CITY BEAT: Flashback to 1991 -- With a Twist 

It's not the snakes, but the old bulls who define politics in the Herenton Era

In the immortal words of Mary Winkler after she whacked her husband, our "ugly got out" last week.

The bizarre events involving Mayor Willie Herenton, attorney Richard Fields, and his client-turned-accuser Gwen Smith promise an ugly year of retro politics driven by religion, race, revenge, and fear.

Doubtless there are plenty of snakes of all kinds in Memphis, but the city's biggest problem are the old bulls who still run the show. The relationship between Herenton and Fields goes back to 1969, when, as principal and teacher, they joined a school boycott called "Black Mondays" to get black representatives on the school board.

Fields supported Herenton and the NAACP when the school board tried to appoint a white superintendent in 1978. When Herenton was elected mayor in 1991 by just 142 votes, Fields was one of only two prominent white citizens to publicly support him. In federal court that year, he helped strike down the runoff provision in mayoral elections, enabling Herenton to win with 49.4 percent of the vote. He represented Herenton in his divorce and in well-publicized lawsuits filed by a teacher and a police officer.

"I know how to keep confidences," Fields said in a Flyer interview last week.

An activist at heart, he also knows how to take matters into his own hands. He tried to influence county and judicial elections last year by recommending some candidates and criticizing others with information gleaned from public records. He got in the middle of a state Senate election involving attorney Robert Spence earlier this year. And in March, he took a mayoral poll, and when it showed strong signs of Herenton fatigue, he took it to the top floor of City Hall.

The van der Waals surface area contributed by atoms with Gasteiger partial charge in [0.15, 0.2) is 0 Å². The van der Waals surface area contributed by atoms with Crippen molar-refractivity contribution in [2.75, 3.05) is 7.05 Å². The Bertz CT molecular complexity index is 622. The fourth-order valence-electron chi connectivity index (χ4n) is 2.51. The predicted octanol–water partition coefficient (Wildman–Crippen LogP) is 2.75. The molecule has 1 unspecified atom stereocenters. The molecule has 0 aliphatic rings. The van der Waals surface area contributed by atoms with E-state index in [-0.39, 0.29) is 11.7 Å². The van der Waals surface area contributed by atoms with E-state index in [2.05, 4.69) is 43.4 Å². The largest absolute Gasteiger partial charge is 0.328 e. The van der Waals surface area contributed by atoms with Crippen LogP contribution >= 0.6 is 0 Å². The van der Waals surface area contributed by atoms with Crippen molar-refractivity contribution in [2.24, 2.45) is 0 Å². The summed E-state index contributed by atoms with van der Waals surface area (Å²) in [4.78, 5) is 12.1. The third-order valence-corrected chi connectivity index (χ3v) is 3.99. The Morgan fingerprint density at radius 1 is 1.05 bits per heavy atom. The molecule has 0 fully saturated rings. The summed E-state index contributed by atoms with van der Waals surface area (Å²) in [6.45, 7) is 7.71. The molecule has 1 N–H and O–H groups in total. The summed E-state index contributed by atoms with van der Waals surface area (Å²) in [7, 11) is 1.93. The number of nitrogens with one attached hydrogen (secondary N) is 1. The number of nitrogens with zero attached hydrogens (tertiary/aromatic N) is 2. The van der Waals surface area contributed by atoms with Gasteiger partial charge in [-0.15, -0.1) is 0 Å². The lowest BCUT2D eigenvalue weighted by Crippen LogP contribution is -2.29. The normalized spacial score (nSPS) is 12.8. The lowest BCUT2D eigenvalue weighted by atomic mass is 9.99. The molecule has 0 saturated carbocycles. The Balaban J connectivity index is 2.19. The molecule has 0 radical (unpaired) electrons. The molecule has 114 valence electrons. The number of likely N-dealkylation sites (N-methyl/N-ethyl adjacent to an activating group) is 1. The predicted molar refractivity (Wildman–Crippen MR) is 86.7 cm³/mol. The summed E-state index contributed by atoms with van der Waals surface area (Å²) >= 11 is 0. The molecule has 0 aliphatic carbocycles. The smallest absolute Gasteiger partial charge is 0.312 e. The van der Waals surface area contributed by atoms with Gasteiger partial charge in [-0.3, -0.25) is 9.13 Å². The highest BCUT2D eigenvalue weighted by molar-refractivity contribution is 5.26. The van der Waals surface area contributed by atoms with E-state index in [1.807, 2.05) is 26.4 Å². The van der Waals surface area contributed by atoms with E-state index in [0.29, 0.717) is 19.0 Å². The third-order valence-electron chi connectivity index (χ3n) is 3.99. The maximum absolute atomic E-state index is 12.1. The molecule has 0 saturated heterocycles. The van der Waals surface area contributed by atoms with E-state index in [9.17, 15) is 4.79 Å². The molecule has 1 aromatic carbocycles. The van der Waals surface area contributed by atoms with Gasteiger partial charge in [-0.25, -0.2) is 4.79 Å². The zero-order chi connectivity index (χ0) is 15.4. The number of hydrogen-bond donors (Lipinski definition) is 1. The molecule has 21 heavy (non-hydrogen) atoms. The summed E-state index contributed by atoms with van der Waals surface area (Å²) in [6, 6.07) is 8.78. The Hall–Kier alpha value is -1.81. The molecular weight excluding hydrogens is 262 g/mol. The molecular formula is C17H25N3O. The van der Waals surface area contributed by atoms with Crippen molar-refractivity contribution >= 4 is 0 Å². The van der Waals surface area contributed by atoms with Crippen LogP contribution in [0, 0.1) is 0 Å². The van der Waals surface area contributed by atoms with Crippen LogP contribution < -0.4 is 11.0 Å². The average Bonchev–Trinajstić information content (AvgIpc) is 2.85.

"That's been my role," Fields said. "I get to disagree with him. That's the kind of relationship we have."

Or had, anyway. Fields says they met cordially that afternoon for three-and-a-half hours, talking about old times and the mayor's legacy as well as the poll and the people surrounding Herenton, particularly Reginald French, an unsuccessful candidate for sheriff last year and head of the beer board. Fields suggested Herenton not run again. "I was trying to help him go out gracefully without any mess," Fields said.

Herenton gave a much different account. At a news conference, he mocked Fields and said his sincerity and concern for his legacy were bogus. Then he called him a snake.

Fields said he was "distressed" by that, and, moreover, he is tired of activism.

"I would really like to get out of the business of being the person on the front lines," he said. "I wish some young black lawyers would come forward. But there's a lot of resentment out there because of the judges' survey that I did."

He denied having a sexual relationship with Gwen Smith, who was jailed in Nashville last week for violating probation, or giving her any files or indictments that are not public record. He said businessman and Joseph Lee accuser Nick Clark is "my client," but he isn't working for any mayoral candidate, announced or otherwise.